Layer 2) The description of the artwork attribution. This description is based on the Historical Context Ontology (HiCO) ontology developed by the authors. This ontology is already published on the LOD. Three articles are already published in journal and conference that describe this ontology. This ontology is based on Prov ontology. As far as, I understand the work proposed, I found the model a little bit ambiguous. Some illustrative examples would help the understanding of the Hico Model. For example, the interpretation criterion property seems to be a mix between:
* the authors of the attribution (a scholar )
* an agent that support the attribution made by an expert: market or a museum that support the attribution made by a scholar
* and a source where the author of the attribution describe its attribution of the artwork (scholar’s note on photography).

Layer 3) The description of the source where the artwork attribution is defined. The source is indeed an extraction process of digital catalogue or generic knowledge base like dbpedia. This layer is described by the Named Graphs data model.

Second part of the proposition is composed of some trust measurements. Those measurements is based on generic information quality measurements like relevance (nb of organizations that agree on the statement), reputation (authority of the scholar that produce the statement), reliability (“type of source” to build the statement) and timeliness (the latest statement is the better one).

Third, the crawler mAuth is described. It computes those trust measurements based on several LOD datasets.

Finally a qualitative evaluation of the mAuth crawler and associated trust measurements are presented.

I am not at all confidant about my understanding of the type of sources attribution. But it seems interesting to made a distinction between:
1) an expert (a scholar) that produce the attribution
2) the organization that credit or support the attribution of the expert.
3) the document where the expert declares one attribution. I understand it is a scholar article.
4) the value of the attribution (the creation date of the artwork or the author name of the artwork).
5) the sources that help the expert to create the attribution. It seems that the sources are often photographs of the artwork (image of the artwork where the signature is visible ).
6) the creation date of the attribution.
7) Type of attribution (creation date of artwork or author of artwork)
8) the artwork
These informations seem to be store in only 6 hico properties. I have to say that I do not understand what is a type of sources (is it 3 or 5 or 8?).

Thus some hico properties are not clear enough. I need example to better understand the hico model.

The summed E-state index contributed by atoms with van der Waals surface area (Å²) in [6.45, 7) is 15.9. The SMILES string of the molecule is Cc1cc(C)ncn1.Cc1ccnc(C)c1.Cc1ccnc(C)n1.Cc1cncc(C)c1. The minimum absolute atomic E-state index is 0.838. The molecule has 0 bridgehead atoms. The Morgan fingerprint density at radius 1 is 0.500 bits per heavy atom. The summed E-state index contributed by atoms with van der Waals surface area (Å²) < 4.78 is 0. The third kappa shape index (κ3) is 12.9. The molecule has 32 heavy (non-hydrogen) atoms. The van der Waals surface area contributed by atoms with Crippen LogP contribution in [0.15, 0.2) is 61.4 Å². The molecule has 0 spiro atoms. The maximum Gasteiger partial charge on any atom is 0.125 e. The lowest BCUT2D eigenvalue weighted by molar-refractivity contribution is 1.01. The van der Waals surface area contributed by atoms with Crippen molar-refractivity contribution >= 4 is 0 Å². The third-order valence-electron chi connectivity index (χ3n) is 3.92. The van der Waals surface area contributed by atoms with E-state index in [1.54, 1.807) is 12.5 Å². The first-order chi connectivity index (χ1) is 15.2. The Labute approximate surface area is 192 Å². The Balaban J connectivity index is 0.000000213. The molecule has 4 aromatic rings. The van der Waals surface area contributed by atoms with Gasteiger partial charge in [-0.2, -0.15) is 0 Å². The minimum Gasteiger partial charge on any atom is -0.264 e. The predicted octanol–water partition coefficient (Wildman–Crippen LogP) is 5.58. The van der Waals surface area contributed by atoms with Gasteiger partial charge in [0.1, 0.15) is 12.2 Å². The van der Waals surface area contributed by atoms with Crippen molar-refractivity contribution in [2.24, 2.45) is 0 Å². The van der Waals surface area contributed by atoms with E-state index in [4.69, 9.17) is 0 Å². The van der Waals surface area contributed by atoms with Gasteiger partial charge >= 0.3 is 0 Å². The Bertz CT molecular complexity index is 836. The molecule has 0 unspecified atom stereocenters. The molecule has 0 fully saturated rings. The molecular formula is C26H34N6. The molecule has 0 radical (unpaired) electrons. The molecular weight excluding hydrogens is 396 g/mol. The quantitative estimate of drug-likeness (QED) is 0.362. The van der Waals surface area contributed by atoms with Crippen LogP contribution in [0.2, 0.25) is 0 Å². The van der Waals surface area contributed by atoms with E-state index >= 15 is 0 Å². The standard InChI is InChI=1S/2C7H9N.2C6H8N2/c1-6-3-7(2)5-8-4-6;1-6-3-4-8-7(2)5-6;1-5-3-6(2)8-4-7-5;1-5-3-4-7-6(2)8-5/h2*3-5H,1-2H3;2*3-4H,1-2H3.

The link between table 1 and the interpretation criterion property is not clear for me. The vocabulary presented in table 1 seems to be redundant with some properties of the Hico model.

Moreover, I do not understand where is store the value of the attribution: the creation date of the artwork or the author name of the artwork. If it is store in the artwork description it means that the dataset should have several version of the artwork description one per artwork attribution. I found this solution strange. The data manager of the artwork attribution description is not necessary the data manager of the artwork description. So how the system keep consistent the whole description of the artwork attribution if the artwork description change?

The prov ontology can be used more deeply to express all the decision concerning the artwork attribution. There is first the attribution created by an expert. Then the support of this attribution made by an organization. The organization has charged the expert to make the attribution. The prov:wasInformedBy property could be extended to express the link between the support and the attribution description. The link between these two activities can be useful to extract the fact that several organizations support the same expert.
I like the work about philosophical influence in the pundit project that reuse the cito ontology.
Grassi, M., Morbidoni, C., Nucci, M., Fonda, S., Di Donato, F. (2013) ‘Pundit: Creating, Exploring and Consuming Semantic Annotations’. In Proceedings of the 3rd International Workshop on Semantic Digital Archives, 1091: 65-72.
I have some question about influence. Can influence be used in the Hico ontology to deduce which expert has the most influence on artwork attribution about a period or artist? The acceptance rating defined in the paper seems to produce this information in a numerical way. The fact is that I do not understand which hico property is used to describe that influence relationship.

The artwork description is made by cidoc crm not frbr model. Why the Hico ontology references the frbr model in the hico:isExtractedFrom property? Maybe there is a link between cidoc crm and frbr. But it would be more consistent to keep the same model for artwork and information source description. The artwork is also a kind of information source.

Some attribution work seems to be documented by photography. It could be useful to extend the HiCo ontology with the Web annotation data Model to describe the note of scholar on photography.

Why cito:refutes property links two hico:InterpretationAct individuals and not cito:agreesWith and cito:citesAsevidence property?